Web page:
# Negation of nested quantifiers

The problem is:

$$\exists x \forall y (x \ge y)$$

With a domain of all real positive integers.

The negation is:

$$\forall x \exists y (x < y)$$

so, if $y = x + 1$, the negation is true.

That means the negation of the negation (i.e. the original problem) is false.

My question is, that if the original problem is $\exists x \forall y (x \ge y)$, why can't I take $x = y$ and prove the problem true?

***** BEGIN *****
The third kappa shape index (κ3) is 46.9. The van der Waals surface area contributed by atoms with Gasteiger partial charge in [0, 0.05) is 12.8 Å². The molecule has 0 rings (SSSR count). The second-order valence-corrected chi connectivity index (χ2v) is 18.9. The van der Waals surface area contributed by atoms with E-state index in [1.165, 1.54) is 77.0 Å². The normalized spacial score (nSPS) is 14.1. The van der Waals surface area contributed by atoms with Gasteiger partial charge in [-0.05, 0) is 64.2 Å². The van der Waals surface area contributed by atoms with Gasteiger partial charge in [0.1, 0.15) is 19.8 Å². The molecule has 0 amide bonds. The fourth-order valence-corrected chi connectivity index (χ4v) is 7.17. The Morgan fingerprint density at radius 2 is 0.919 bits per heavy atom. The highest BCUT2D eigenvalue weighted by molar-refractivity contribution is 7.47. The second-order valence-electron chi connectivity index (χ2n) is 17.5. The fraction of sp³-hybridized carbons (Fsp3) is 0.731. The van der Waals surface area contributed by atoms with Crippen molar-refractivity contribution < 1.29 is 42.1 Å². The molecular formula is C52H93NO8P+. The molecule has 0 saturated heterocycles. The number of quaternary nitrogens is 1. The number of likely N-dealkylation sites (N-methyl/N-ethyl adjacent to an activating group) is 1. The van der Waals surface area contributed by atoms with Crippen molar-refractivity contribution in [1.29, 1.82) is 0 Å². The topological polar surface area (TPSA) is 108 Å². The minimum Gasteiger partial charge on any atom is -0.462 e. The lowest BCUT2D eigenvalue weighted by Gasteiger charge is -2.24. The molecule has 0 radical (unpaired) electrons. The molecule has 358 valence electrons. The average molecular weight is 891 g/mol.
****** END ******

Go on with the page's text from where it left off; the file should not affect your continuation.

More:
• I don't see a paradox and I am also unable to understand your question. Can you kindly rephrase your question? – Mohammad Alaggan Sep 8 '12 at 2:53
• Sorry. I'm new at this. The problem can not be true because it's negation is true. However, it seems to me that x = y would make the problem true. Why is doesn't x = y satisfy the initial problem? – david.keck Sep 8 '12 at 2:58
• It's fine, now worries. I am just asking for a clarification of your question so I can help you :) – Mohammad Alaggan Sep 8 '12 at 2:59
• I edited my initial comment. I didn't know that enter submitted at first. Sorry. – david.keck Sep 8 '12 at 3:01